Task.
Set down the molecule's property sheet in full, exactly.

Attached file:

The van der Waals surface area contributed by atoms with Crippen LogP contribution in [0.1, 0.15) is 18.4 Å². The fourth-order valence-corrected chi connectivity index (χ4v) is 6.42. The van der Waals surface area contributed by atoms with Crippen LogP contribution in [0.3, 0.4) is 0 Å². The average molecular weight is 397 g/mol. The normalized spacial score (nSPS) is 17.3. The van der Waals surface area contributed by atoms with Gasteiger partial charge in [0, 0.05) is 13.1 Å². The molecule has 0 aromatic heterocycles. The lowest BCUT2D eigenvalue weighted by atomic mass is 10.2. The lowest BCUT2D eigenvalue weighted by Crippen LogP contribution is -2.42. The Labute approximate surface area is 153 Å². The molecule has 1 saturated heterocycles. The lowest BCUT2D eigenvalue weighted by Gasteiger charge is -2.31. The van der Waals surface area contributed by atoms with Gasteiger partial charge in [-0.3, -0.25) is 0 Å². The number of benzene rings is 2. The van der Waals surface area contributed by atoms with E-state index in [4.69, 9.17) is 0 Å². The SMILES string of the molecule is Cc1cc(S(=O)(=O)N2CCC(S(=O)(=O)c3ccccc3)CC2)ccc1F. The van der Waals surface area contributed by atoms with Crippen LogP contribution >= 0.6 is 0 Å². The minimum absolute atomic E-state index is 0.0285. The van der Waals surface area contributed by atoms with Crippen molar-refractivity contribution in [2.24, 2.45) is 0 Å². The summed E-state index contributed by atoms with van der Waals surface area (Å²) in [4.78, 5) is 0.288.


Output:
The van der Waals surface area contributed by atoms with Crippen LogP contribution in [0.1, 0.15) is 18.4 Å². The fourth-order valence-corrected chi connectivity index (χ4v) is 6.42. The van der Waals surface area contributed by atoms with Crippen LogP contribution in [0.3, 0.4) is 0 Å². The average molecular weight is 397 g/mol. The normalized spacial score (nSPS) is 17.3. The van der Waals surface area contributed by atoms with Gasteiger partial charge in [0, 0.05) is 13.1 Å². The molecule has 0 aromatic heterocycles. The lowest BCUT2D eigenvalue weighted by atomic mass is 10.2. The lowest BCUT2D eigenvalue weighted by Crippen LogP contribution is -2.42. The Labute approximate surface area is 153 Å². The molecule has 1 saturated heterocycles. The lowest BCUT2D eigenvalue weighted by Gasteiger charge is -2.31. The van der Waals surface area contributed by atoms with Gasteiger partial charge in [-0.3, -0.25) is 0 Å². The number of benzene rings is 2. The van der Waals surface area contributed by atoms with E-state index in [4.69, 9.17) is 0 Å². The SMILES string of the molecule is Cc1cc(S(=O)(=O)N2CCC(S(=O)(=O)c3ccccc3)CC2)ccc1F. The van der Waals surface area contributed by atoms with Crippen LogP contribution >= 0.6 is 0 Å². The minimum absolute atomic E-state index is 0.0285. The van der Waals surface area contributed by atoms with Crippen molar-refractivity contribution in [2.24, 2.45) is 0 Å². The summed E-state index contributed by atoms with van der Waals surface area (Å²) in [4.78, 5) is 0.288.